Man’s Best Friend: Episode 14 of Here Come The Double Deckers

Episode 14: Man's Best Friend
First shown: 12 December 1970 (US), 5 February 1971 (UK)
Director: Harry Booth
Writer: Melvyn Hayes
Appearing apart from the Double Deckers:
Melvyn Hayes as Albert

Note: sorry to have missed a couple of weeks. To be honest the last few episodes are more difficult to be enthusiastic about. But there are only three more after this one.


Albert is collecting tinfoil to raise money for a guide dog for the blind (a "seeing eye dog", as Sticks helpfully explains to American viewers). The gang put on a comedy and dance show for local kids, charging in foil rather than cash, and raise enough for a dog.

Glorious Moments

Some of the jokes are almost funny.

And the kids can actually dance.

Less glorious moments

This is a pretty poor episode, which smells of running out of time and ideas (though not money; see below). Low points include Sticks' impressions of a Chinese mandarin, the "black and white" joke, and the endless slapstick. It's also a little odd that the title song is adapted to be about being on a TV show, when that is not part of this episode, except meta-textually in the sense that they are on a TV show. I hope that the audience of small children (all white) were adequately rewarded for laughing in the right places.

A particularly incongruous element is the repeated resort to Americanisms for the US viewers. Sticks explains that a guide dog is a "seeing eye dog", as noted above; jokes depend on the American usage of "fall" to mean "autumn", and the American pronunciation of "missile" (for pun on mistletoe); and at the start, for no apparent reason the boys are wearing American football gear; I'm sure that was useful in London in 1970.

Melvyn Hayes is the butt of a lot of the slapstick, but as he wrote the episode we shouldn't feel too sorry for him.

What's all this then?

The Americanisms are presumably a sign that Fox, having bankrolled the series, was demanding its pound of flesh in terms of getting some US-friendly content. I shouldn't be too cynical; in her reminiscences, Gillian Bush-Bailey reminisces about how moved she was to get letters from isolated kids at the back end of nowhere who related to the Double Deckers as their TV friends.

The BBC children's programme Blue Peter has had a regular feature every couple of years about training guide dogs for over half a century. The first such feature, in 1964, was funded by an appeal for silver foil and milk bottle tops, as were several later ones. It was quite a phenomenon in popular culture, and viewers in their early teens in 1970 would have remembered the 1964 appeal well.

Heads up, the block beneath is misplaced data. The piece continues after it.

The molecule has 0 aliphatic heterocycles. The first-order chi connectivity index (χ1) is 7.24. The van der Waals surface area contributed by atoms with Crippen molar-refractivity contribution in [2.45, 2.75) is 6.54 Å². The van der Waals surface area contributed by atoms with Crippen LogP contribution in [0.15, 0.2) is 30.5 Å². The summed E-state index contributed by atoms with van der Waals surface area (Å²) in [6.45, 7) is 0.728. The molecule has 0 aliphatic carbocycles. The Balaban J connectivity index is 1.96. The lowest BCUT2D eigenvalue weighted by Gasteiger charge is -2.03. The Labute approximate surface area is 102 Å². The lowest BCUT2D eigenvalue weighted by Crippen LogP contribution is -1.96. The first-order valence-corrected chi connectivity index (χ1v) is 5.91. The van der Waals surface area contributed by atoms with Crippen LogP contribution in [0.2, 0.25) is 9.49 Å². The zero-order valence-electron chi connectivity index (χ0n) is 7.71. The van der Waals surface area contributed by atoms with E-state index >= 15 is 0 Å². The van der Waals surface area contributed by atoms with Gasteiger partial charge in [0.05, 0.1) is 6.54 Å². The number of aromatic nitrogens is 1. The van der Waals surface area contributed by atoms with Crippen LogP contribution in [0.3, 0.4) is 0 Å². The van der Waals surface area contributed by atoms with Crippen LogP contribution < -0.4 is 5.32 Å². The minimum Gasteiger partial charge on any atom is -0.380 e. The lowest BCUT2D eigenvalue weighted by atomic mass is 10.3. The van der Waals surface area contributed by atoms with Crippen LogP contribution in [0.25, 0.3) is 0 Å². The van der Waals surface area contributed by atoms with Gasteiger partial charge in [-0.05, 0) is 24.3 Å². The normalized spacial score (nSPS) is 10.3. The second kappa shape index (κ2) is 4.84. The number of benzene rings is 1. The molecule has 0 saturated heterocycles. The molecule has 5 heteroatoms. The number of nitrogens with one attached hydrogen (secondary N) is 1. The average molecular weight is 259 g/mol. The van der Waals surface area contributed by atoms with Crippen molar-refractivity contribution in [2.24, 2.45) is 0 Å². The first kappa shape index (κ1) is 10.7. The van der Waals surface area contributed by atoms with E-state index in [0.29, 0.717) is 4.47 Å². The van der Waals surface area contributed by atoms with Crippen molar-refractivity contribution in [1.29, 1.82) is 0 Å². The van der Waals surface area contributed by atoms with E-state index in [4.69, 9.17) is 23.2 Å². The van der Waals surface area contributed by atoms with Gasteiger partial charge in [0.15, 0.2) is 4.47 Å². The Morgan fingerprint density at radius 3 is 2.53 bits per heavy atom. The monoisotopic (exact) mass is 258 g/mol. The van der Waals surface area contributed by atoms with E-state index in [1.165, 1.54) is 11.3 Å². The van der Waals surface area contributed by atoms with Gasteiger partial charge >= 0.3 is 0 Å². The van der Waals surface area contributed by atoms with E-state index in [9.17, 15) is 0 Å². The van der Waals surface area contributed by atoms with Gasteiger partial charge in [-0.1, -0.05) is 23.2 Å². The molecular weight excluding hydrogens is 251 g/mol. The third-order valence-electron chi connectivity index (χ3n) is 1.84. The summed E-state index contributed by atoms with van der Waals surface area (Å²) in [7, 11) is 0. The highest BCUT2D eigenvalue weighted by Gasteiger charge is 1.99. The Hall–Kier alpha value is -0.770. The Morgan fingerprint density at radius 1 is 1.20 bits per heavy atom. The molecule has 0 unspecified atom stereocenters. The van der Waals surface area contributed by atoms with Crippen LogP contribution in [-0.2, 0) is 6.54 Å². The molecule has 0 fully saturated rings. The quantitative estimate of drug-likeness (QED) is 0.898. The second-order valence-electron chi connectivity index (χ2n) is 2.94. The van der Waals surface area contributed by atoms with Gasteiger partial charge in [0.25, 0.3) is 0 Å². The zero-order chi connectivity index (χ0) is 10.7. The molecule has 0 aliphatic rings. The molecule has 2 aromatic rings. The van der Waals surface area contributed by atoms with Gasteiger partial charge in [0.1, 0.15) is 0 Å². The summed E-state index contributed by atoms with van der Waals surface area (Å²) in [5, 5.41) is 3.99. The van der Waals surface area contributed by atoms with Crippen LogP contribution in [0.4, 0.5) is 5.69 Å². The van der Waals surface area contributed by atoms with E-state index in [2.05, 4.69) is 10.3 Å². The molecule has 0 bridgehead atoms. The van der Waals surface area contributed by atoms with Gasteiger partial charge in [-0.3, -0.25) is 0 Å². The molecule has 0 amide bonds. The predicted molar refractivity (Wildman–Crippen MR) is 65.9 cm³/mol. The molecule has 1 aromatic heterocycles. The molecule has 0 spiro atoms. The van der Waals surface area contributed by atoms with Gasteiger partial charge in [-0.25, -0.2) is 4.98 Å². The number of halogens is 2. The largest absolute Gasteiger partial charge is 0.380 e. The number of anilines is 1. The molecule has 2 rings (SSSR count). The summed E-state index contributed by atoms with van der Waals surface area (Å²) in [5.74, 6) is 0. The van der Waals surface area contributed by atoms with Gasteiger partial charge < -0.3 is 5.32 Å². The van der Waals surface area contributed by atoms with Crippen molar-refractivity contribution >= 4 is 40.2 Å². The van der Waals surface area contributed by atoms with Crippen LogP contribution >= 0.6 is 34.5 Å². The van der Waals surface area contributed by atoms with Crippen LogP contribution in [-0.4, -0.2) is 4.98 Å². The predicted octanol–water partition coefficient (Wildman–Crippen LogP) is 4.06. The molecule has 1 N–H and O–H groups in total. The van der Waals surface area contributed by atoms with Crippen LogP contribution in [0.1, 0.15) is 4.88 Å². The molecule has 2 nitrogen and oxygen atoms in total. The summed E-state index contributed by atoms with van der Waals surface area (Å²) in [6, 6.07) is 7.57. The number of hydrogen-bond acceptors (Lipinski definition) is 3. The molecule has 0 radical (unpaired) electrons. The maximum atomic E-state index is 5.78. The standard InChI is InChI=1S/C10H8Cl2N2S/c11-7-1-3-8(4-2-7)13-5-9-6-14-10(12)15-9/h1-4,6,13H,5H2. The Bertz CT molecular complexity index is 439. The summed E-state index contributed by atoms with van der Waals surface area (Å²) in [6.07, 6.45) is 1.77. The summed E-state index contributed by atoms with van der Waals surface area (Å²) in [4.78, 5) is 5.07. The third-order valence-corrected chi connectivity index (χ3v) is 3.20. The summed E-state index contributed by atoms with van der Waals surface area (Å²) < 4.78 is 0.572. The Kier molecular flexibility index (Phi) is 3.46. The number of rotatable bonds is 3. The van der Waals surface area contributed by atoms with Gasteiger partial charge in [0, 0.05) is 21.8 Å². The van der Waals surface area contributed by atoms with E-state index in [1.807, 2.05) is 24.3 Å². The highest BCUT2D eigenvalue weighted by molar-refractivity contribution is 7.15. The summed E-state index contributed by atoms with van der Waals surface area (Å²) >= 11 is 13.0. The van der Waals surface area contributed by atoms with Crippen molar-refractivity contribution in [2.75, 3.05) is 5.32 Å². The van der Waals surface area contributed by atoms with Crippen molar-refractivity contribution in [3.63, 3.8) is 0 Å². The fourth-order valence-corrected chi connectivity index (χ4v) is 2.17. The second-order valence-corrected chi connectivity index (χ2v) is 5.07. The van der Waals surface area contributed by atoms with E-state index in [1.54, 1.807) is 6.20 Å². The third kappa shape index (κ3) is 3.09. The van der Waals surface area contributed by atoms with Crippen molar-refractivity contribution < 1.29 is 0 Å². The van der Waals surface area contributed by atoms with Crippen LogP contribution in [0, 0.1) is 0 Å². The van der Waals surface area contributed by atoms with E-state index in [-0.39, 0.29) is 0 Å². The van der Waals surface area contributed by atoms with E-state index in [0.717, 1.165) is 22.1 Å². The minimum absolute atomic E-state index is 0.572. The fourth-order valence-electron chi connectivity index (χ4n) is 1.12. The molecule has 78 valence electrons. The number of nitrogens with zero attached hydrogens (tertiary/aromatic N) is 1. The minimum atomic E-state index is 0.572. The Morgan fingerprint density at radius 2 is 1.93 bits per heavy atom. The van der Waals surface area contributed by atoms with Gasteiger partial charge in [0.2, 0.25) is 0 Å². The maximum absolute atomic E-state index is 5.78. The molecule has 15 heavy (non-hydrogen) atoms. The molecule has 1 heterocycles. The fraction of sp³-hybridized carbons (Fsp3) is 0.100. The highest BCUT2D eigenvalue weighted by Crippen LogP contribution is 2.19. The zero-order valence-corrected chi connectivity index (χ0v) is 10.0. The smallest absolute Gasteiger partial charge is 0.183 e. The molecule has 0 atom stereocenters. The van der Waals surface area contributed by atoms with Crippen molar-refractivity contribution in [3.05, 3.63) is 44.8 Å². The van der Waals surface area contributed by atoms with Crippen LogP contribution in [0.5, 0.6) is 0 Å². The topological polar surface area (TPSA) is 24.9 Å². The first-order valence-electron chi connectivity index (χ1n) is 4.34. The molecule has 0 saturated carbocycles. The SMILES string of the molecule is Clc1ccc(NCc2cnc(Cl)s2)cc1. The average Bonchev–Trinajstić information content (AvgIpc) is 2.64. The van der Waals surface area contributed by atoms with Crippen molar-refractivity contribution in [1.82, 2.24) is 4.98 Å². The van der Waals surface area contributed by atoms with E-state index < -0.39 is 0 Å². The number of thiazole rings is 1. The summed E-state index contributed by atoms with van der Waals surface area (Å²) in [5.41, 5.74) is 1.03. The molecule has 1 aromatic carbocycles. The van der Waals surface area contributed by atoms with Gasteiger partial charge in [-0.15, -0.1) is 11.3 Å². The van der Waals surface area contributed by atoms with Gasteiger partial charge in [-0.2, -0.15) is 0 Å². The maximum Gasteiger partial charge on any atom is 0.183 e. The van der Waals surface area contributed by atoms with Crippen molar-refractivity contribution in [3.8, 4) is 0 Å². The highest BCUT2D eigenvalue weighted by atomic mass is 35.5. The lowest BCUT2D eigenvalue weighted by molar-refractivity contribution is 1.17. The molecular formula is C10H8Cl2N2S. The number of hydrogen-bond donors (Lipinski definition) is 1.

This is not the first time the kids put on a show. It is, however, the last.

Who's That?

This is the only episode of the 17 with no guest stars, if one counts Melvyn Hayes as a part-time regular but doesn't count Ivor Salter's policeman, seen briefly in Tiger Takes Off.

Bruce Clark (Sticks) has completely disappeared from public view since the making of Here Come The Double Deckers. He appeared in one more TV play in 1972 and then went back to the USA. There is a recent but rather indistinct interview with him available on YouTube.

David Gerber is credited as Executive Producer of all 17 episodes. Of course, this can mean anything from benign neglect to non-stop intervention. At the time, he was also executive producer on another British-themed show that was popular in the USA, Nanny and the Professor, as well as The Ghost and Mrs Muir. During his career he was president of the television division of 20th Century Fox, Columbia Pictures, and MGM. He is best known for the 1970s NBC series Police Story and Police Woman. Along with Harry Booth and Roy Simpson, his name appears on screen as the opening credits roll in every episode.

Where's that?

Entirely filmed in studio.

See you next week…

…for United We Stand.